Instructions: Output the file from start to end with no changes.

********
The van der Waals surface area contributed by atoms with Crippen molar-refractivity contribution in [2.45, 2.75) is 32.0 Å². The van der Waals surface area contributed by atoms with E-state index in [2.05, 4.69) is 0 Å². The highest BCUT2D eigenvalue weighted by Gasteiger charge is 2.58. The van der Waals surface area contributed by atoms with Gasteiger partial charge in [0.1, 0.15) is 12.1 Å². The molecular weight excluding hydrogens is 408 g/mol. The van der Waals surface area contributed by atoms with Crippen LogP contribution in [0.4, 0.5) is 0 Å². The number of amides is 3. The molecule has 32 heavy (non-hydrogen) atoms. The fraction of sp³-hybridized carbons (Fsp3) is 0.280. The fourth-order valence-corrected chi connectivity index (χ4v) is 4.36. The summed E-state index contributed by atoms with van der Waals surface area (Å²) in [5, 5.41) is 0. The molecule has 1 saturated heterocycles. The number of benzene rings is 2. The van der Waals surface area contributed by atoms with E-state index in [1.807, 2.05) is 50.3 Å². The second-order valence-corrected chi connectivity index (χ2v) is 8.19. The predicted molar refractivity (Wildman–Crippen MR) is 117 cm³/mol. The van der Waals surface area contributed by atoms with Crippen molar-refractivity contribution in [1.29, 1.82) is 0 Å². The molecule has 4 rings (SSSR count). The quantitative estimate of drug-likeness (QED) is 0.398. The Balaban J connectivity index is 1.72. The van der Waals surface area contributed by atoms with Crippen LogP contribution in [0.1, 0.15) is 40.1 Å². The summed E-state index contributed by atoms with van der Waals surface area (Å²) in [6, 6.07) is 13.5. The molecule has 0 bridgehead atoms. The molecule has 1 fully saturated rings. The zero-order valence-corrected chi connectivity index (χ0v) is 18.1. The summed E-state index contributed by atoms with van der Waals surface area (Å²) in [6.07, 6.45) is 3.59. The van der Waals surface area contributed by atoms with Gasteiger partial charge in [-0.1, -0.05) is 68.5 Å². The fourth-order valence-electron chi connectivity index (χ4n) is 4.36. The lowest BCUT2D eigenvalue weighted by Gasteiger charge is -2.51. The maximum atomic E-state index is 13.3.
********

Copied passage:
The van der Waals surface area contributed by atoms with Crippen molar-refractivity contribution in [2.45, 2.75) is 32.0 Å². The van der Waals surface area contributed by atoms with E-state index in [2.05, 4.69) is 0 Å². The highest BCUT2D eigenvalue weighted by Gasteiger charge is 2.58. The van der Waals surface area contributed by atoms with Gasteiger partial charge in [0.1, 0.15) is 12.1 Å². The molecular weight excluding hydrogens is 408 g/mol. The van der Waals surface area contributed by atoms with Crippen LogP contribution in [0.4, 0.5) is 0 Å². The number of amides is 3. The molecule has 32 heavy (non-hydrogen) atoms. The fraction of sp³-hybridized carbons (Fsp3) is 0.280. The fourth-order valence-corrected chi connectivity index (χ4v) is 4.36. The summed E-state index contributed by atoms with van der Waals surface area (Å²) in [5, 5.41) is 0. The molecule has 1 saturated heterocycles. The number of benzene rings is 2. The van der Waals surface area contributed by atoms with E-state index in [1.807, 2.05) is 50.3 Å². The second-order valence-corrected chi connectivity index (χ2v) is 8.19. The predicted molar refractivity (Wildman–Crippen MR) is 117 cm³/mol. The van der Waals surface area contributed by atoms with Crippen molar-refractivity contribution in [1.29, 1.82) is 0 Å². The molecule has 4 rings (SSSR count). The quantitative estimate of drug-likeness (QED) is 0.398. The Balaban J connectivity index is 1.72. The van der Waals surface area contributed by atoms with Crippen LogP contribution in [0.1, 0.15) is 40.1 Å². The summed E-state index contributed by atoms with van der Waals surface area (Å²) in [6, 6.07) is 13.5. The molecule has 0 bridgehead atoms. The molecule has 1 fully saturated rings. The zero-order valence-corrected chi connectivity index (χ0v) is 18.1. The summed E-state index contributed by atoms with van der Waals surface area (Å²) in [6.07, 6.45) is 3.59. The van der Waals surface area contributed by atoms with Gasteiger partial charge in [-0.1, -0.05) is 68.5 Å². The fourth-order valence-electron chi connectivity index (χ4n) is 4.36. The lowest BCUT2D eigenvalue weighted by Gasteiger charge is -2.51. The maximum atomic E-state index is 13.3.